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Athletic coordinator loves his job
Charles Seymour Pettis

C harles Seymour Pettis has touched the lives of literally thousands of youngsters and adults throughout his many years of work with the Thomson-McDuffie County Recreation and Leisure Services.

A Vietnam veteran, Mr. Pettis, served as a medic in the Army's First Air Calvary in 1965.

Today, Mr. Pettis serves as the recreation department's athletic coordinator. He has worked there since 1981 -- starting out his career as assistant recreation director under-then recreation director Dwayne Poss. He has worked under current recreation director Bob Howard since 1990.

"I never knew that I'd someday have a regular job with the recreation department," said Mr. Pettis during a recent interview. "I really love my job."

As athletic coordinator, Mr. Pettis is responsible for overseeing the baseball, football and basketball programs, as well as making sure that each team has an assigned volunteer community coach. In addition, he also has to keep up with uniform inventories in each of those sports, which means finding volunteer coaches and making sure those sports operate as smoothly as possible during their respective seasons.

When those particular sports are ongoing, Mr. Pettis also attends games, assuring that everything is going just the way it should.

"I really enjoy what I do at the recreation department," said Mr. Pettis during a recent in-depth interview with The McDuffie Mirror . "I love being around little kids more than any other age group. They're so excited about it all. It's fun to watch them run around and play ball."

Watching them play makes him feel a little younger, he said.

"They've just got so much energy," added Mr. Pettis. "They are just so much fun to be around."

Mr. Pettis says children ages 5 and 6 "are the greatest in the world to be around."

He jokingly replied, "You know, I wish I knew," in reference to why he favors that age group over others. "I guess you could say they come up to my level."

Sports have played a big role in the life of Mr. Pettis.

As a student/athlete at McDuffie Training Center which was the high school for black students during the segregation era, Mr. Pettis turned out to be a star quarterback.

"Charles was one of the best quarterbacks in the history of the school, including when the building later was known as R.L. Norris," said one of his friends, Johnny Lee Norris -- he, himself, an outstanding athlete. "He could really throw that football, I'm telling you."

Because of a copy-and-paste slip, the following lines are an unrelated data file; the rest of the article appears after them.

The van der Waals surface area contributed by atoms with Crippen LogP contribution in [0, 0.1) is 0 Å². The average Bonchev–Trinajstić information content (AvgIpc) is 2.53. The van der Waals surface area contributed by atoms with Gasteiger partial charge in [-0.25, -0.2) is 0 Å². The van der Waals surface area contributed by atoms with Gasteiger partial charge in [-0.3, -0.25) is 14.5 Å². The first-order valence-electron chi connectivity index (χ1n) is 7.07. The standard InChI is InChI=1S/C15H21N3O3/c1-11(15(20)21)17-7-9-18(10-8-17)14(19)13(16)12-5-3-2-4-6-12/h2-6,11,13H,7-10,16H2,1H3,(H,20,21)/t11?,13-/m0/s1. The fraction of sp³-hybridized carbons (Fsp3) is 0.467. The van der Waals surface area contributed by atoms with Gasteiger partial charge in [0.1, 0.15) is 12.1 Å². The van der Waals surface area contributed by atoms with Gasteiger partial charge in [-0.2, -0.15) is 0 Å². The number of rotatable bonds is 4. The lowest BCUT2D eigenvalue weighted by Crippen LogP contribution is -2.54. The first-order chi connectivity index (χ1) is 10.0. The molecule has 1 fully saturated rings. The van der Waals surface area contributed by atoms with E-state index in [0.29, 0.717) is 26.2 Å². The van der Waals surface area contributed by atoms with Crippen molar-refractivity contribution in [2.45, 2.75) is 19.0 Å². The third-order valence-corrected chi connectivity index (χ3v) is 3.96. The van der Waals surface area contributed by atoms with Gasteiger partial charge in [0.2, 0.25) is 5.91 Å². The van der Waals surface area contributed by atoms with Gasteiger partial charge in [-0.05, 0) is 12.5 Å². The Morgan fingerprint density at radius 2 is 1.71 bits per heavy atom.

The football team never lost a game in the two years that Mr. Pettis was starting quarterback.

Mr. Pettis played for Coach Calvin Sampson, who long since has retired as a teacher, football and basketball coach from the McDuffie County Board of Education. Mr. Sampson and his wife, also a retired teacher with the local school system, still reside in Thomson.

"He was a super coach," recalled Mr. Pettis. "Coach loved the game of football."

At the time, Coach George Drake served as the team's assistant to Coach Sampson in both football and basketball. Mr. Drake, now retired, too, as a teacher, coach and administrator with the local school system, still lives in Thomson.

In his senior year, the Rams went undefeated, posting an 8-0 record. The team also won the region championship. They ended up bowing to Cedar Town in the first-round of the state playoffs that same season.

Mr. Pettis' junior year was equally impressive, as he led the football team to a 7-0-1 season.

During his senior season, two football players, Alvin Logan, a linebacker and Moses Golatt, who played offensive tackle and defensive nose guard, went on to play college football. Mr. Logan played at Florida A & M, while Mr. Golatt attended North Carolina Central and later played professionally with the Cleveland Browns.

"We had some real good athletes," said Mr. Pettis, who also played guard on the basketball team his junior and senior years.

After graduation, Mr. Pettis began job hunting.

He was fortunate to find one in Thomson, building floors and side walls in mobile homes that were constructed at National Homes on Railroad Street. He worked there for four years.

Another good job came his way when Uniroyal in Thomson hired him for a third shift serviceman position. The plant made a variety of athletic and walking shoes. They employed several hundred workers for many years until the plant closed.

While working at Uniroyal, Mr. Pettis worked part-time as chief umpire with what was then known as the Thomson-McDuffie Recreation Department. At that time, it was operated by Orion Sebastian, who served as director for several years.

Anytime teams got the opportunity to have Mr. Pettis call their game, they felt fortunate, because he was regarded as such a fair umpire.

Overall, he considers himself a blessed man.

Mr. Pettis has been married to his wife, Jane, for 40 years. She recently retired as a longtime counselor with the local school system.

He pointed out that he couldn't have it any better.

"I've got a great marriage and a job I love, too," said Mr. Pettis. "You couldn't have greater career moves than those."

The couple has two grown sons, Chuck, the oldest, works for Chase Bank and lives in Fairburn, Ga. The couple's youngest son, Carl, holds a doctorate degree in education and serves as interim math and computer science director at Alabama State University. Both are graduates of Thomson High School.

Mr. and Mrs. Pettis are members of Vanderhorst C.M.E. Church in Thomson, where they are both most active. Mr. Pettis has served as a church trustee there for the past several years. The church pastor is the Rev. John Smalley, who also is a member of Thomson City Council.

Mr. Pettis is a former member of American Legion Post No. 576 in Thomson. It closed its doors several years ago.

Web posted on Thursday, July 29, 2010

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